How SB 274 Protects Students From the School-To-Prison Pipeline

As a school counselor – and educator for over 30 years – I have had a bird’s-eye view on how excessive suspensions have sent many Black, Brown, and marginalized students down the school-to-prison pipeline.

During the harsh era of “zero tolerance” discipline policies, willful defiance – often used as a catch-all for any behavior that teachers or administrators find disruptive – was often used to suspend students from school, rather than addressing the root causes of the behavior. I am grateful that my school district, Long Beach Unified, eliminated such policies in 2013. Although implementation has remained a challenge and some within the district have still relied on willful defiance discipline, the change in policy has saved many students from being pushed out of school. Now, a decade later, the state of California is considering banning willful defiance suspensions for all students K-12.

Eliminating willful defiance is personal for me. I once worked with a young man I’ll call “Darryl” before our district banned willful defiance discipline. Darryl was a 6th grader when I met him. He was new to our school and lived with his grandmother, who was suffering from various illnesses. Although she had many limitations, she took great care of his personal needs and saw that he was at school every day. Darryl was an angry youngster, and rightfully so. His dad was murdered, and his mom left him to be raised by his grandmother. I would make it a point to see Darryl as many times a day as I could, just to say hi and do a quick check in. I would try to find him during the passing period, at recess, and before he left for home. Darryl joined my lunchtime group, made new friends, and found his way.

I can only think that he saw me as part of the system that gave up on him – suspended just because he was having a hard time.

During the 7th grade year, things changed. He would be sent to the office often for being “defiant,” which sometimes meant he refused to stay in the classroom during detention with his teacher for not doing his work, “talked back,” or was accused of other minor infractions. After several visits to the assistant principal, Darryl started getting suspended. I approached the assistant principal and asked if Darryl could be on an On Campus Suspension (OCS) instead of being sent home. The assistant principal refused, and with each suspension, I saw Darryl becoming less and less interested in meeting with me or taking part in our lunchtime groups. I made home visits, tried to connect him with local sports clubs, but I was swimming against the tide. By the end of his 8th grade year, Darryl stopped coming to school altogether. I would do home visits, and his grandmother wouldn’t know his whereabouts. A few years later, I saw Darryl’s grandmother as she was enrolling his younger brother. She told me that Darryl had dropped out of school and was “up to no good.” She gave me his cell number, but he refused to speak to me. I can only think that he saw me as part of the system that gave up on him – suspended just because he was having a hard time.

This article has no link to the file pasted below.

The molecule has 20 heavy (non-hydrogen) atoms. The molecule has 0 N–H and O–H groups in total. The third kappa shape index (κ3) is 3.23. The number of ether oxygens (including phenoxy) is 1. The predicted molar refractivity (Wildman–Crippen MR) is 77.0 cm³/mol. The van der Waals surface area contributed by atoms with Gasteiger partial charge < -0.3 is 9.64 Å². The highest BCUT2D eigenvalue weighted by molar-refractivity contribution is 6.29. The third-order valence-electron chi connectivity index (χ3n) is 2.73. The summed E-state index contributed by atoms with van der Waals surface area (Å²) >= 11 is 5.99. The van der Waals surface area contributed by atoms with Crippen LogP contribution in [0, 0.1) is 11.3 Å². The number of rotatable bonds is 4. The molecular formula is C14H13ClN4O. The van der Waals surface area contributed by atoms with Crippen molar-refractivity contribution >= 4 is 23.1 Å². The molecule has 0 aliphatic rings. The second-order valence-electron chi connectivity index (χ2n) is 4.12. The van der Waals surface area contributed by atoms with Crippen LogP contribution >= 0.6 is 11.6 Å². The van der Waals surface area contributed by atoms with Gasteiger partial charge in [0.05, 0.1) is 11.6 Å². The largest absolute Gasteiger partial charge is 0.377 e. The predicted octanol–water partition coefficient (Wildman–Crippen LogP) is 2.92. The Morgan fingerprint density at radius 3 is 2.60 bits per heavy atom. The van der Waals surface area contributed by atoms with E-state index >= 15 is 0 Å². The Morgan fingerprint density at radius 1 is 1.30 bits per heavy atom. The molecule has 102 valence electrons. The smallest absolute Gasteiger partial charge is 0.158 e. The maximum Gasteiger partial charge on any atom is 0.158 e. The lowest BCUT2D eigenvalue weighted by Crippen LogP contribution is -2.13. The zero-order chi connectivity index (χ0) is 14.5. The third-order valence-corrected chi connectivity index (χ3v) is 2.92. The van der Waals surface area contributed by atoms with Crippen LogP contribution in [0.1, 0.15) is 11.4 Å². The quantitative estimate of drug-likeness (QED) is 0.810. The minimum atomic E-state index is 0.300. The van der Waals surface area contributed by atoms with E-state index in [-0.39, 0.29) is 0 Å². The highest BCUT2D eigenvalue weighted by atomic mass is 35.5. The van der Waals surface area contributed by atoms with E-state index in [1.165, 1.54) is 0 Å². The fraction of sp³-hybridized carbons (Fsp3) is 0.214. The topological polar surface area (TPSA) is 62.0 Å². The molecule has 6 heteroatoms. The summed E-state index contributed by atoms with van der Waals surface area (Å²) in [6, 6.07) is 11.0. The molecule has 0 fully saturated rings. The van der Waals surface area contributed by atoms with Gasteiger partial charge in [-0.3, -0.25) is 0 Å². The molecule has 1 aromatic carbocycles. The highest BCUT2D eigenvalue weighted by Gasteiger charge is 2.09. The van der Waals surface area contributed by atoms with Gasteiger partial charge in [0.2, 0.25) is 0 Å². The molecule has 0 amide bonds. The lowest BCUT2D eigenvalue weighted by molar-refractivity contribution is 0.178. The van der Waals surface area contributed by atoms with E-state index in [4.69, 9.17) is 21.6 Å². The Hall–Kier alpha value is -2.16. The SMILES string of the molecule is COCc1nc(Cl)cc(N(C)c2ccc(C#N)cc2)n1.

Willful defiance discipline often punishes students for behaviors that are subjective and vague, such as “disruptive behavior” or “defiance of authority.”

Darryl is just one of many students who have been harmed by willful defiance discipline. I have seen how it leads to a negative culture of punitive discipline rather than supportive, restorative practices that focus on teaching students how to manage their behavior positively and employ social emotional support. Willful defiance discipline often punishes students for behaviors that are subjective and vague, such as “disruptive behavior” or “defiance of authority.” This can lead to disproportionate punishments, especially for students of color and students with disabilities, who are more likely to be disciplined for subjective reasons. Implicit bias can also play an insidious role in how teachers and administrators perceive students’ behavior, leading to subjective and disproportionate punishment for students who are seen as “defiant” or “disruptive.” And facing willful defiance discipline can have a negative impact on students’ mental health, as it can lead to feelings of shame, humiliation, and exclusion.

Doing away with willful defiance discipline can help create a healthier school climate, improve relationships between students and school staff, and prioritize mental health and well-being. Instead of focusing on punishment, school staff should use positive reinforcement and restorative practices to build a culture of trust and respect in the classroom and on campus. Instead of senseless suspensions, schools should opt for more research-based and holistic, positive alternatives to discipline, including proactive student support evidenced-based approaches such as a Multi-tiered Multi-domain System of Supports, counseling, restorative justice, and positive behavior interventions and supports (PBIS).

I have seen how eliminating willful defiance discipline in Long Beach has kept students in school and on track. I hope that the Legislature and Governor will follow suit and pass SB 274 to ensure all students have a fair chance to graduate and succeed!

This blog post was authored by Kennedy Earl Dixon, a Long Beach Unified School District Counselor at Cubberley School, Teachers Association of Long Beach (TALB) School Counselors Organizing Committee Chair and CASC Policy, Advocacy, & Legislative Committee Member.